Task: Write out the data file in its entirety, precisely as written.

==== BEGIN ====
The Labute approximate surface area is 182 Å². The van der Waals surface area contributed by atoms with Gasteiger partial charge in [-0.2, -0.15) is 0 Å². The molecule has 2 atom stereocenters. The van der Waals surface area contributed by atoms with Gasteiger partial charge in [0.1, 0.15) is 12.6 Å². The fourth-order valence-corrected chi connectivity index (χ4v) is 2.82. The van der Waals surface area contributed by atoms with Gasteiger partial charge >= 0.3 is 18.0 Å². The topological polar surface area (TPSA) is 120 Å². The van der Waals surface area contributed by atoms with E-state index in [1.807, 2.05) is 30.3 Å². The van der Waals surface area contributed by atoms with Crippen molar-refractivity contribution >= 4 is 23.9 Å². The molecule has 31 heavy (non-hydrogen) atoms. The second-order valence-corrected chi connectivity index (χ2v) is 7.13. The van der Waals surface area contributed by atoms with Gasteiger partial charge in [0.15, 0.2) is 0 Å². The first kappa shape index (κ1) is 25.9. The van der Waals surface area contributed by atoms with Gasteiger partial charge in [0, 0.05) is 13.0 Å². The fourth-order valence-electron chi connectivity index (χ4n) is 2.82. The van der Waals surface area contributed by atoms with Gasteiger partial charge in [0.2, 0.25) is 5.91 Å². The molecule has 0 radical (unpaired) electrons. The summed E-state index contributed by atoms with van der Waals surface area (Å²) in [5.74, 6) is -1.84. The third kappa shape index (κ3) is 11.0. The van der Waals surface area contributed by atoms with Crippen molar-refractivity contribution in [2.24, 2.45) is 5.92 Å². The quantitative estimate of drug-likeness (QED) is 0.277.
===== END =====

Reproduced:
The Labute approximate surface area is 182 Å². The van der Waals surface area contributed by atoms with Gasteiger partial charge in [-0.2, -0.15) is 0 Å². The molecule has 2 atom stereocenters. The van der Waals surface area contributed by atoms with Gasteiger partial charge in [0.1, 0.15) is 12.6 Å². The fourth-order valence-corrected chi connectivity index (χ4v) is 2.82. The van der Waals surface area contributed by atoms with Gasteiger partial charge >= 0.3 is 18.0 Å². The topological polar surface area (TPSA) is 120 Å². The van der Waals surface area contributed by atoms with E-state index in [1.807, 2.05) is 30.3 Å². The van der Waals surface area contributed by atoms with Crippen molar-refractivity contribution >= 4 is 23.9 Å². The molecule has 31 heavy (non-hydrogen) atoms. The second-order valence-corrected chi connectivity index (χ2v) is 7.13. The van der Waals surface area contributed by atoms with Gasteiger partial charge in [0.15, 0.2) is 0 Å². The first kappa shape index (κ1) is 25.9. The van der Waals surface area contributed by atoms with Gasteiger partial charge in [0, 0.05) is 13.0 Å². The fourth-order valence-electron chi connectivity index (χ4n) is 2.82. The van der Waals surface area contributed by atoms with Gasteiger partial charge in [0.2, 0.25) is 5.91 Å². The molecule has 0 radical (unpaired) electrons. The summed E-state index contributed by atoms with van der Waals surface area (Å²) in [5.74, 6) is -1.84. The third kappa shape index (κ3) is 11.0. The van der Waals surface area contributed by atoms with Crippen molar-refractivity contribution in [2.24, 2.45) is 5.92 Å². The quantitative estimate of drug-likeness (QED) is 0.277.